A significant vulnerability was discovered in the Honda HR-V 2017. Some unknown processing of the component radio frequency (RF) communication is impacted by this vulnerability. A weak authentication vulnerability results from modification as part of a Request, with a negative influence on confidentiality. The CWE definition for the vulnerability is CWE-294. With this replay attack, a hacker can gain complete and unlimited access to the target vehicle’s locking, unlocking, controlling the windows, opening the trunk, and starting the engine, with the only way to prevent the attack being to either never using fob or resetting the fob at a dealership after it has been compromised (which would be difficult to realize).

To obtain at least partial control of the vehicle, simply recording the signal broadcast from a fob is sufficient. If the target locks their car, all the attack has to do is receive it and save it in order for the attacker to be able to replay the instruction and have the vehicle respond accordingly. So, the vehicle can be opened by recording and replaying the “unlock” instruction from the target (this works on most, if not all, Honda-produced fobs). Aside from the ability to start the vehicle’s ENGINE, the attacker can demodulate the “remote start” by recording it (using Honda’s “Smart Key” which uses frequency-shift keying) to demodulate any command, edit it, and retransmit it to control the target vehicle [1].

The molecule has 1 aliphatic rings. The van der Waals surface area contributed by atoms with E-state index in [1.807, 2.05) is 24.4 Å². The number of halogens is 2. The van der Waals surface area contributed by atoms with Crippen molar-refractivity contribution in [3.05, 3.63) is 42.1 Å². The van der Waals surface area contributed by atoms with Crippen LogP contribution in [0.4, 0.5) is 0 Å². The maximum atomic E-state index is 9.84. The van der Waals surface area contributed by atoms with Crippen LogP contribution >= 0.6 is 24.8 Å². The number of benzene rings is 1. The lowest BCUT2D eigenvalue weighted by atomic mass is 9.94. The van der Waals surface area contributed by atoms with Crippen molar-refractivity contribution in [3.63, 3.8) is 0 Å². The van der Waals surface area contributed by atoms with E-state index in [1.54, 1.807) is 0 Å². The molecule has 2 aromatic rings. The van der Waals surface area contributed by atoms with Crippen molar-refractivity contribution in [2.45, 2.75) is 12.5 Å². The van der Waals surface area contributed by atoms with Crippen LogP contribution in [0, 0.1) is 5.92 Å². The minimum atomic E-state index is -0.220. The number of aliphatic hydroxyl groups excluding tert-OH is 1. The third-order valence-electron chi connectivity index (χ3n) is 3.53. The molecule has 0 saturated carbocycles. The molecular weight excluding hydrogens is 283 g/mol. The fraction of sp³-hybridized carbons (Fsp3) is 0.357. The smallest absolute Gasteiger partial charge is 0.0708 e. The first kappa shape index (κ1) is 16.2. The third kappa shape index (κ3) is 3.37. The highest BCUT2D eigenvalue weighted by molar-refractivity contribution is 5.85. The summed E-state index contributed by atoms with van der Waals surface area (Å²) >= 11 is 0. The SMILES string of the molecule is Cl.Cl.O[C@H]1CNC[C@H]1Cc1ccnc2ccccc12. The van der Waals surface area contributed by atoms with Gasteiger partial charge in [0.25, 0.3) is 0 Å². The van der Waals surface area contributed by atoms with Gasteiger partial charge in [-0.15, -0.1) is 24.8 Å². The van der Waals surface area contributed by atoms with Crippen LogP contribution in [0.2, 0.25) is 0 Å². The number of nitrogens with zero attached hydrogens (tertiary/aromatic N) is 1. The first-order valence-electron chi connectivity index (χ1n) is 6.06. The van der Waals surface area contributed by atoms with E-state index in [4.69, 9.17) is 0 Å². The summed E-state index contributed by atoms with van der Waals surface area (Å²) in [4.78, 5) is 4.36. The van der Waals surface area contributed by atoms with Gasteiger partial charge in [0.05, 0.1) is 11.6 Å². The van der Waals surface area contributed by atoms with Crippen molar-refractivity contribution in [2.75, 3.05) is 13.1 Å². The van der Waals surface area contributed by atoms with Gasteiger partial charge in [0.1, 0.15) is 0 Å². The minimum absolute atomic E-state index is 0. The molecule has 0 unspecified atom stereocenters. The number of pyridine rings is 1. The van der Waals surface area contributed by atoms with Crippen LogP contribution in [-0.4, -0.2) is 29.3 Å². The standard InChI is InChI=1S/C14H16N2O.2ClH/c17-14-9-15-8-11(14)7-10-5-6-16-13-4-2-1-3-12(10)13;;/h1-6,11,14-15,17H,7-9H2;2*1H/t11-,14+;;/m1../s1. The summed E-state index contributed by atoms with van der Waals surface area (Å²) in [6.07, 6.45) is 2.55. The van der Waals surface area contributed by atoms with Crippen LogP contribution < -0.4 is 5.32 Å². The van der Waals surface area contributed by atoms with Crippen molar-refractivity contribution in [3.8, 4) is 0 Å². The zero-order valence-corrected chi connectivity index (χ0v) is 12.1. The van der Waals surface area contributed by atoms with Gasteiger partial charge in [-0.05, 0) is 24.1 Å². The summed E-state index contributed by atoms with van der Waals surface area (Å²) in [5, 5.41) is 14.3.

Since 03/23/2020, this vulnerability has been designated as CVE-2019-20626. It is necessary to attack on a local level and any type of authentication isn’t required for the exploitation. The price of an exploit might be about USD $0-$5k (estimation computed on 03/24/2020). According to MITRE ATT&CK, the attack method used by this problem is T1040.

[1] HackingIntoYourHeart (2021), Unoriginal Rice Patty. Available at   https://github.com/HackingIntoYourHeart/Unoriginal-Rice-Patty

Written by Nishat Mowla